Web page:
A fission surface power system works by splitting uranium atoms inside a reactor to generate heat that is then converted to electricity. This is the same physical process used by terrestrial reactors to generate power for use in homes, businesses, and industrial applications.
DOE and NASA are looking to partner with U.S. companies to develop a fission surface power system for demonstration on the Moon by the late 2020s. The system will leverage the latest innovations in advanced reactor development and must meet certain mission requirements such as the ability to operate autonomously to match energy demand.
2) Fission surface power units can provide kilowatts of electricity
The fission surface power demonstration is expected to generate at least 10 kW of electricity—enough to power one-hundred 100-watt light bulbs or roughly 1/100,000 of the power produced by a typical 1,000 MW commercial reactor. That may not seem like a lot of juice, but it will be enough to power a portion of the infrastructure and equipment needed by astronauts on the lunar surface.
As power needs for future missions grow, fission surface power systems could be scaled up to produce higher power levels to support permanent habitats, in-situ resource utilization, and more complex experimental programs.
3) Fission power systems will operate where the sun doesn’t shine
Fission power systems will provide consistent base load power regardless of the resources available on a planet or the environment.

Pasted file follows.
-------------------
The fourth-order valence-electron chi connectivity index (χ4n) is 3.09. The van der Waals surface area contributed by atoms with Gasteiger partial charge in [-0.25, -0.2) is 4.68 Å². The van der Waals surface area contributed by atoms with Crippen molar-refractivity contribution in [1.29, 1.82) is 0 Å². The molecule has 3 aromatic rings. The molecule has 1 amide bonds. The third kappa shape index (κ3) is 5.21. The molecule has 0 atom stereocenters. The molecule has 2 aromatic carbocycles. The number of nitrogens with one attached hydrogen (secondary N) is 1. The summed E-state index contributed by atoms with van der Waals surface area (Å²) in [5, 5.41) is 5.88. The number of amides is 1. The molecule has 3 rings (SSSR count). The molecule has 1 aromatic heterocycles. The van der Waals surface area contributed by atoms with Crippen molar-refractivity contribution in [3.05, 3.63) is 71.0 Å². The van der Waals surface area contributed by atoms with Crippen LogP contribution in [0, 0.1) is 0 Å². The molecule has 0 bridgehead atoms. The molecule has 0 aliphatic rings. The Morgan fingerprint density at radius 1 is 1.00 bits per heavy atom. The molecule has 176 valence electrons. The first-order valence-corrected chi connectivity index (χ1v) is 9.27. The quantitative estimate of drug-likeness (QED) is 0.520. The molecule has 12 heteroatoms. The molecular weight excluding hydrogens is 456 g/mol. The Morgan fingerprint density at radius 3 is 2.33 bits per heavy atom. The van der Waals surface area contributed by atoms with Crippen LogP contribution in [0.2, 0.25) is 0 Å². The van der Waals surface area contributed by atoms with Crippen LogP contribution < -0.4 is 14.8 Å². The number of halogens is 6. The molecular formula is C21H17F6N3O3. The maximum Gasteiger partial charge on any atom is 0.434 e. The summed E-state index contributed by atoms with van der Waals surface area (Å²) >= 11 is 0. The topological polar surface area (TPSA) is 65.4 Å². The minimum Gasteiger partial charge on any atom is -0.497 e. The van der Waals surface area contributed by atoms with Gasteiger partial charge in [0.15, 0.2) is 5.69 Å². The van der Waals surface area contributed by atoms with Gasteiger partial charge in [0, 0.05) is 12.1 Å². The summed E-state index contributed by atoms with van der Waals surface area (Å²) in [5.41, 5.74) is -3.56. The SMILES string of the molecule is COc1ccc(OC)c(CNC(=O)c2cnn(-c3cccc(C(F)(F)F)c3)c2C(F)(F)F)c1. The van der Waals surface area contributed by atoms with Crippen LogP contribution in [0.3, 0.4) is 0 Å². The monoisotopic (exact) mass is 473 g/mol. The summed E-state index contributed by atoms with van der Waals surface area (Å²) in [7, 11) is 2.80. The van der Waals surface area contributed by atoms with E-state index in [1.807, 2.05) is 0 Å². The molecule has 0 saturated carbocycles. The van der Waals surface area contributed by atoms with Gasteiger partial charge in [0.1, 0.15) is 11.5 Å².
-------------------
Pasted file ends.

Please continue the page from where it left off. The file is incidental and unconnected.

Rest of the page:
NASA plans to land the first woman and next man at the Moon’s South Pole where solar energy is unable to provide sufficient, sustained power for extended missions. Lunar nights are equivalent to 14 days on Earth and reliable electricity provided by fission power systems will be needed to survive extreme temperatures.
The initial demonstration is expected to last for a minimum of one year but the system will be designed for longer operation to gather additional information. It may also be used as part of the lunar power infrastructure.
4) Fission surface power systems will be robust
Unlike terrestrial reactors, a surface power system for space must withstand the harsh vibration forces that occur during a launch or landing on a planet’s surface. To accomplish this, the units will have structural robustness to protect the coolant, reactor core, and electronic control systems, along with the support system that holds it all together.
5) This type of system isn’t new
Nuclear space reactors were first developed in the United States in the 1950s by NASA and the Atomic Energy Commission (now known as DOE) through its SNAP program. SNAP-10A, a sodium-potassium cooled fast reactor, was launched into space in April 1965 as part of a research project for the U.S. Department of Defense to power a satellite.
The reactor produced 500 watts of power and operated for 43 days during its flight test. It was prematurely shut down by a faulty command receiver.
Since that time, advances in nuclear fuels and materials research supported by DOE have led to smaller, compact advanced reactor systems that are currently being designed today. DOE and NASA are looking to leverage this innovation and expertise to apply these concepts for space flight.
• July 8, 2021: NASA’s Space Technology Mission Directorate (STMD) intends to demonstrate a 10 kWe fission surface power (FSP) system on the surface of the Moon as part of a Capability Demonstration Mission. STMD tasked a joint NASA-DOE team to ‘outline an FSP reactor concept that can be readied for 2027 launch,’ and serves ‘as a pathfinder for future power modules for Mars.’ 3)